Major Cities Urge Green, Resilient Recovery with ‘No Return to Business as Usual’
There’s no going back to “business as usual” after the COVID-19 pandemic when that previous path had the world on track for at least 3.0°C average global warming, the mayors of more than three dozen major cities declared in a statement of principles released earlier this month.
“As mayors, we are committed to supporting the residents of our cities and protecting their health, based on the guidance of expert advice,” the officials said. But “we, as leaders of major cities across the globe, are clear that our ambition should not be a return to ‘normal’—our goal is to build a better, more sustainable, more resilient and fairer society out of the recovery from the COVID-19 crisis.”
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The statement calls for a recovery guided by public health and scientific expertise, built on “excellent public services, public investment, and increased community resilience,” that addresses “issues of equity that have been laid bare by the impact of the crisis—for example, workers who are now recognized as essential should be celebrated and compensated accordingly, and policies must support people living in informal settlements.”
It calls for recovery investments that boost the resilience of cities and communities, stressing that “climate action can help accelerate economic recovery and enhance social equity, through the use of new technologies and the creation of new industries and new jobs. These will drive wider benefits for our residents, workers, students, businesses, and visitors.”
The statement was endorsed by mayors or city leaders from Athens, Austin, Barcelona, Bogotá, Boston, Buenos Aires, Chicago, Copenhagen, Curitiba, Durban, Freetown, Hong Kong, Houston, Lima, Lisbon, London, Los Angeles, Medellín, Melbourne, Mexico City, Milan, Montréal, New Orleans, New York City, Oslo, Paris, Portland, Quezon City, Rotterdam, Salvador, São Paulo, San Francisco, Santiago, Seattle, Seoul, Sydney, Tel Aviv-Yafo, and Vancouver.”
The declaration landed just days before London, UK Mayor Sadiq Khan unveiled plans to turn parts of central London into “one of the largest car-free zones in any capital city in the world”, with what BusinessGreen calls “sweeping” support for safer walking and cycling.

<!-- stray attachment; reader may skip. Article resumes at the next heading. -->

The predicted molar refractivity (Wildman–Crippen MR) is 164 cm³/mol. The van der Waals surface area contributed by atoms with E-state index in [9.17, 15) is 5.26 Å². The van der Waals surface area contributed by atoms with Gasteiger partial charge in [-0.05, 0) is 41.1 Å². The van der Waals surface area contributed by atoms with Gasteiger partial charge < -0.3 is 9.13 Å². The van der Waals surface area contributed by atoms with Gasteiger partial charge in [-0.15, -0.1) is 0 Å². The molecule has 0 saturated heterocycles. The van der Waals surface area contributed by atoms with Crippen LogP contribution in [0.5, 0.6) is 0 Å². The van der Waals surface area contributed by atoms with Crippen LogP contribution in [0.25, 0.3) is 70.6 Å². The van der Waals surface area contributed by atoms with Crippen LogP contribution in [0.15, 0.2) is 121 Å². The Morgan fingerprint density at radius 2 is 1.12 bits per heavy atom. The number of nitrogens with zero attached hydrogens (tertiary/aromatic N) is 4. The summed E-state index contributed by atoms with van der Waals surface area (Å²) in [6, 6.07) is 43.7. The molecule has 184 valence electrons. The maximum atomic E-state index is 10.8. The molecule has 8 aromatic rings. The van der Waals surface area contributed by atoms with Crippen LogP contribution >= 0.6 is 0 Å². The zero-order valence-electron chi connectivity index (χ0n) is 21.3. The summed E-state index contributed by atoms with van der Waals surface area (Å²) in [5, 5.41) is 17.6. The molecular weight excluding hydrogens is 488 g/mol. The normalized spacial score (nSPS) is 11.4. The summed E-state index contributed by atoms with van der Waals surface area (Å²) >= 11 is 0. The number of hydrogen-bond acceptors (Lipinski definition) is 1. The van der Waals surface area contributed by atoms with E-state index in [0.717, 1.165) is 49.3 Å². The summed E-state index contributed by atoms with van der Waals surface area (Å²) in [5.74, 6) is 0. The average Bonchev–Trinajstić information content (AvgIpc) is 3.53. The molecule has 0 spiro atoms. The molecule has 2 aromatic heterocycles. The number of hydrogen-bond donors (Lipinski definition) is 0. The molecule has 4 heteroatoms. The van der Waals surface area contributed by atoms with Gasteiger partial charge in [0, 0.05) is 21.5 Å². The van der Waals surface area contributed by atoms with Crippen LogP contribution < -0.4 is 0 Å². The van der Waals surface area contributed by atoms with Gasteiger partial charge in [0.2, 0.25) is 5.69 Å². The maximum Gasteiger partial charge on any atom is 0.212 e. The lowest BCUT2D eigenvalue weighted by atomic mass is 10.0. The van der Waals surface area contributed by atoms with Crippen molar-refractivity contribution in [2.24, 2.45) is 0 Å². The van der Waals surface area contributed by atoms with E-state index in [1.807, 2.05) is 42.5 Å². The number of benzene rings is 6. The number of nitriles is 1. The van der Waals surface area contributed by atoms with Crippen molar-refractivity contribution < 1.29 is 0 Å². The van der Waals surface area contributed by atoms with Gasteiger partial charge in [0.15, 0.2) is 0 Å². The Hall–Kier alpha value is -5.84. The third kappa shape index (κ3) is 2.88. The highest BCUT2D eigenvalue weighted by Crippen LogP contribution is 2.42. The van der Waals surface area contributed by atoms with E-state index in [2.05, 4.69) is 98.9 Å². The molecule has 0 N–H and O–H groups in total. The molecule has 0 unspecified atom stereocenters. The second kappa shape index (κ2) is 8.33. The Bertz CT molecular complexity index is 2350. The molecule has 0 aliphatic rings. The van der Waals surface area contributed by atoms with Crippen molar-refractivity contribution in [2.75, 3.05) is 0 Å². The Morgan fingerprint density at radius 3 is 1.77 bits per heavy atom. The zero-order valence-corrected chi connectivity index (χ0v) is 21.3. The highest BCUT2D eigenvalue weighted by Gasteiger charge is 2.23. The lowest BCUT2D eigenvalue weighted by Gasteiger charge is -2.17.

“If we want to make transport in London safe, and keep London globally competitive, then we have no choice but to rapidly repurpose London’s streets for people,” Khan said. “By ensuring our city’s recovery is green, we will also tackle our toxic air, which is vital to make sure we don’t replace one public health crisis with another.”
But elsewhere, the COVID-19 pandemic has put major cities at a crossroads, Grist reports, with officials like New York State Governor Andrew Cuomo blaming major outbreaks on high urban density in places like New York City.
“The evidence isn’t on Cuomo’s side,” Grist writes. “The Big Apple’s coronavirus outbreak map hasn’t overlapped with its density map; many similarly dense cities in Asia have avoided major outbreaks with aggressive prevention measures; and Cuomo’s refusal to take action in the early weeks the crisis was likely a deciding factor in New York’s out-of-control case curve.”
But “even so, dense city living—and many of the things that make that density possible, like robust public transportation networks—have been tainted with suspicion by the threat of COVID-19 infection, sending people of means fleeing from urban centres to rural and suburban getaways to ride out the pandemic. Many of them will likely be back; some won’t.”
Which is worrying, because urban density “is a big part of what makes cities fun, exciting, and climate-friendly places to live,” with housing that is more affordable and energy-efficient and mobility patterns that don’t require car ownership. “Urban planning icon Jane Jacobs famously argued that density spurs creativity and innovation by bringing different kinds of people together.”
Citing Connected Cities Lab Director Michele Acuto, professor of global urban politics at the University of Melbourne, Grist says the problem in cities isn’t density, but crowding. “Infectious respiratory diseases like COVID-19 spread easily when conditions influencing proximity are not properly managed, but there are steps city officials can take to reduce crowding while retaining—perhaps even improving—cities’ essential character.”
“In large part, crowding is what happens when we dedicate the vast majority of our public urban space to cars, with not nearly enough left over for people,” Vancouver’s former chief planner, Brent Toderian, wrote in a Streetsblog op-ed.